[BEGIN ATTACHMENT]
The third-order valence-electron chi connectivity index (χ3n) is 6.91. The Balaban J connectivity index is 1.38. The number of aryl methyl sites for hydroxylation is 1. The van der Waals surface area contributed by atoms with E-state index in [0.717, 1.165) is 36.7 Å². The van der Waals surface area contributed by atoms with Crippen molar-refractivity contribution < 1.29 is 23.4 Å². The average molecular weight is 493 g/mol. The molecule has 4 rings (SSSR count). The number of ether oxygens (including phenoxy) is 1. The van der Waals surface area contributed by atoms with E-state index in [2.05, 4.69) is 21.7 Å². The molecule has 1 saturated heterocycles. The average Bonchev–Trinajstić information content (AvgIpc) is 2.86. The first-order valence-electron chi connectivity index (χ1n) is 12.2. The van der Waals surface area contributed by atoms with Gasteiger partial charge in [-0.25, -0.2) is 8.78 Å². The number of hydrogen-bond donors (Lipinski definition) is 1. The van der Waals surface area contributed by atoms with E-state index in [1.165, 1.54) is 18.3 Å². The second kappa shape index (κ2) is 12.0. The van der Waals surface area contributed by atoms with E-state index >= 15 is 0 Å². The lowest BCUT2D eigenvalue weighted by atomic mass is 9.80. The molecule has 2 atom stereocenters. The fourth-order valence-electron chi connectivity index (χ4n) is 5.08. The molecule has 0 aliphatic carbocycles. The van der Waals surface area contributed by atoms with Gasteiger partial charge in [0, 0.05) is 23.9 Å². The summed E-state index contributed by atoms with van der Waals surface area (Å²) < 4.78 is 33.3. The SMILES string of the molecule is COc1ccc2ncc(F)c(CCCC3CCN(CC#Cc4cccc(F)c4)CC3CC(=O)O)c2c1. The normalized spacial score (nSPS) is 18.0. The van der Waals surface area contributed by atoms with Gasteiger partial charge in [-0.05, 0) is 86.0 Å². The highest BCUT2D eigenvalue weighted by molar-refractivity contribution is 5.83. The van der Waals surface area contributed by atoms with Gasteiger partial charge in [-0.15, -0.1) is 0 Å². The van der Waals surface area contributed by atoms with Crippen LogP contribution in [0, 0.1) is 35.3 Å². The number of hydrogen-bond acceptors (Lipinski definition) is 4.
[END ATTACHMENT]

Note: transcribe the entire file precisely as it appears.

The third-order valence-electron chi connectivity index (χ3n) is 6.91. The Balaban J connectivity index is 1.38. The number of aryl methyl sites for hydroxylation is 1. The van der Waals surface area contributed by atoms with E-state index in [0.717, 1.165) is 36.7 Å². The van der Waals surface area contributed by atoms with Crippen molar-refractivity contribution < 1.29 is 23.4 Å². The average molecular weight is 493 g/mol. The molecule has 4 rings (SSSR count). The number of ether oxygens (including phenoxy) is 1. The van der Waals surface area contributed by atoms with E-state index in [2.05, 4.69) is 21.7 Å². The molecule has 1 saturated heterocycles. The average Bonchev–Trinajstić information content (AvgIpc) is 2.86. The first-order valence-electron chi connectivity index (χ1n) is 12.2. The van der Waals surface area contributed by atoms with Gasteiger partial charge in [-0.25, -0.2) is 8.78 Å². The number of hydrogen-bond donors (Lipinski definition) is 1. The van der Waals surface area contributed by atoms with E-state index in [1.165, 1.54) is 18.3 Å². The second kappa shape index (κ2) is 12.0. The van der Waals surface area contributed by atoms with E-state index >= 15 is 0 Å². The lowest BCUT2D eigenvalue weighted by atomic mass is 9.80. The molecule has 2 atom stereocenters. The fourth-order valence-electron chi connectivity index (χ4n) is 5.08. The molecule has 0 aliphatic carbocycles. The van der Waals surface area contributed by atoms with Gasteiger partial charge in [0, 0.05) is 23.9 Å². The summed E-state index contributed by atoms with van der Waals surface area (Å²) < 4.78 is 33.3. The SMILES string of the molecule is COc1ccc2ncc(F)c(CCCC3CCN(CC#Cc4cccc(F)c4)CC3CC(=O)O)c2c1. The normalized spacial score (nSPS) is 18.0. The van der Waals surface area contributed by atoms with Gasteiger partial charge in [-0.05, 0) is 86.0 Å². The highest BCUT2D eigenvalue weighted by molar-refractivity contribution is 5.83. The van der Waals surface area contributed by atoms with Gasteiger partial charge in [-0.15, -0.1) is 0 Å². The van der Waals surface area contributed by atoms with Crippen LogP contribution in [0, 0.1) is 35.3 Å². The number of hydrogen-bond acceptors (Lipinski definition) is 4.